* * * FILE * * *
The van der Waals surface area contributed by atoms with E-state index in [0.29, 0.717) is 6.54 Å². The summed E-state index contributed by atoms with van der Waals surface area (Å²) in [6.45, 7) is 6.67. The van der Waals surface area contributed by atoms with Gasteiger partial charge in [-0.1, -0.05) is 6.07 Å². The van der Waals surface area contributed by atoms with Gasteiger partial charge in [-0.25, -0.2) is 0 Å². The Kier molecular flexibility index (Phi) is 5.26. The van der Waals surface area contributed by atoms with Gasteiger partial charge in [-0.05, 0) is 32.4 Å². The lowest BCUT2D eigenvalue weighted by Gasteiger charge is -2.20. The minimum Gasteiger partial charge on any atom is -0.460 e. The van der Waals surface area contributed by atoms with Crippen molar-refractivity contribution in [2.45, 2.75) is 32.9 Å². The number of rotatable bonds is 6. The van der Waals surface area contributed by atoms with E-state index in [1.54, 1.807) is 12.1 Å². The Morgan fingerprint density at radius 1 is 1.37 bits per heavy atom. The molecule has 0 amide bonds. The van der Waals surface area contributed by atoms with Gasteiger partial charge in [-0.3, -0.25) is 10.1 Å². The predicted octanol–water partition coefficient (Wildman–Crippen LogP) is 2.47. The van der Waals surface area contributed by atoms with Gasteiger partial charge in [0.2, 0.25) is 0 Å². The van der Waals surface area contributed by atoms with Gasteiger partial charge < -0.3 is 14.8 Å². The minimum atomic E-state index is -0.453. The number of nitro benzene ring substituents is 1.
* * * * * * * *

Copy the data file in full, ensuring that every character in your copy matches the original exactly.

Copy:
The van der Waals surface area contributed by atoms with E-state index in [0.29, 0.717) is 6.54 Å². The summed E-state index contributed by atoms with van der Waals surface area (Å²) in [6.45, 7) is 6.67. The van der Waals surface area contributed by atoms with Gasteiger partial charge in [-0.1, -0.05) is 6.07 Å². The van der Waals surface area contributed by atoms with Gasteiger partial charge in [-0.25, -0.2) is 0 Å². The Kier molecular flexibility index (Phi) is 5.26. The van der Waals surface area contributed by atoms with Gasteiger partial charge in [-0.05, 0) is 32.4 Å². The lowest BCUT2D eigenvalue weighted by Gasteiger charge is -2.20. The minimum Gasteiger partial charge on any atom is -0.460 e. The van der Waals surface area contributed by atoms with Crippen molar-refractivity contribution in [2.45, 2.75) is 32.9 Å². The number of rotatable bonds is 6. The van der Waals surface area contributed by atoms with E-state index in [1.54, 1.807) is 12.1 Å². The Morgan fingerprint density at radius 1 is 1.37 bits per heavy atom. The molecule has 0 amide bonds. The van der Waals surface area contributed by atoms with Gasteiger partial charge in [-0.3, -0.25) is 10.1 Å². The predicted octanol–water partition coefficient (Wildman–Crippen LogP) is 2.47. The van der Waals surface area contributed by atoms with Gasteiger partial charge in [0.2, 0.25) is 0 Å². The van der Waals surface area contributed by atoms with Gasteiger partial charge < -0.3 is 14.8 Å². The minimum atomic E-state index is -0.453. The number of nitro benzene ring substituents is 1.